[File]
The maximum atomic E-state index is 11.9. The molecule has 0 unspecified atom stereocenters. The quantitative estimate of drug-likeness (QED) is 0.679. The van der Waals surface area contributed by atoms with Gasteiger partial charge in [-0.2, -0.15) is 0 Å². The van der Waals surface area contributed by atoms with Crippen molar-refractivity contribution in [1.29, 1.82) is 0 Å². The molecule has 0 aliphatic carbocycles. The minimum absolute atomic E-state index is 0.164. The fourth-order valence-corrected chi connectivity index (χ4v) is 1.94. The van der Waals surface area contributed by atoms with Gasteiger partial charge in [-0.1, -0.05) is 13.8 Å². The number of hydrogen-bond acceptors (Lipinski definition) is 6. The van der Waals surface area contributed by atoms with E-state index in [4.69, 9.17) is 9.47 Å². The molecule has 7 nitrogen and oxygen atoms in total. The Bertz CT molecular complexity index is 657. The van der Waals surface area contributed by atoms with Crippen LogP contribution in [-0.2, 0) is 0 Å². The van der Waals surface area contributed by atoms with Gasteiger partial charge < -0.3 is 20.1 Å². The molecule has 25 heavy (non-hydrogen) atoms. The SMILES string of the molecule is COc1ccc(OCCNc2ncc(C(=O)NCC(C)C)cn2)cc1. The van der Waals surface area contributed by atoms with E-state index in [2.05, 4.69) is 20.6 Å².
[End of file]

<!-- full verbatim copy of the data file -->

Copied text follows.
The maximum atomic E-state index is 11.9. The molecule has 0 unspecified atom stereocenters. The quantitative estimate of drug-likeness (QED) is 0.679. The van der Waals surface area contributed by atoms with Gasteiger partial charge in [-0.2, -0.15) is 0 Å². The van der Waals surface area contributed by atoms with Crippen molar-refractivity contribution in [1.29, 1.82) is 0 Å². The molecule has 0 aliphatic carbocycles. The minimum absolute atomic E-state index is 0.164. The fourth-order valence-corrected chi connectivity index (χ4v) is 1.94. The van der Waals surface area contributed by atoms with Gasteiger partial charge in [-0.1, -0.05) is 13.8 Å². The number of hydrogen-bond acceptors (Lipinski definition) is 6. The van der Waals surface area contributed by atoms with E-state index in [4.69, 9.17) is 9.47 Å². The molecule has 7 nitrogen and oxygen atoms in total. The Bertz CT molecular complexity index is 657. The van der Waals surface area contributed by atoms with Crippen LogP contribution in [-0.2, 0) is 0 Å². The van der Waals surface area contributed by atoms with Gasteiger partial charge < -0.3 is 20.1 Å². The molecule has 25 heavy (non-hydrogen) atoms. The SMILES string of the molecule is COc1ccc(OCCNc2ncc(C(=O)NCC(C)C)cn2)cc1. The van der Waals surface area contributed by atoms with E-state index in [2.05, 4.69) is 20.6 Å².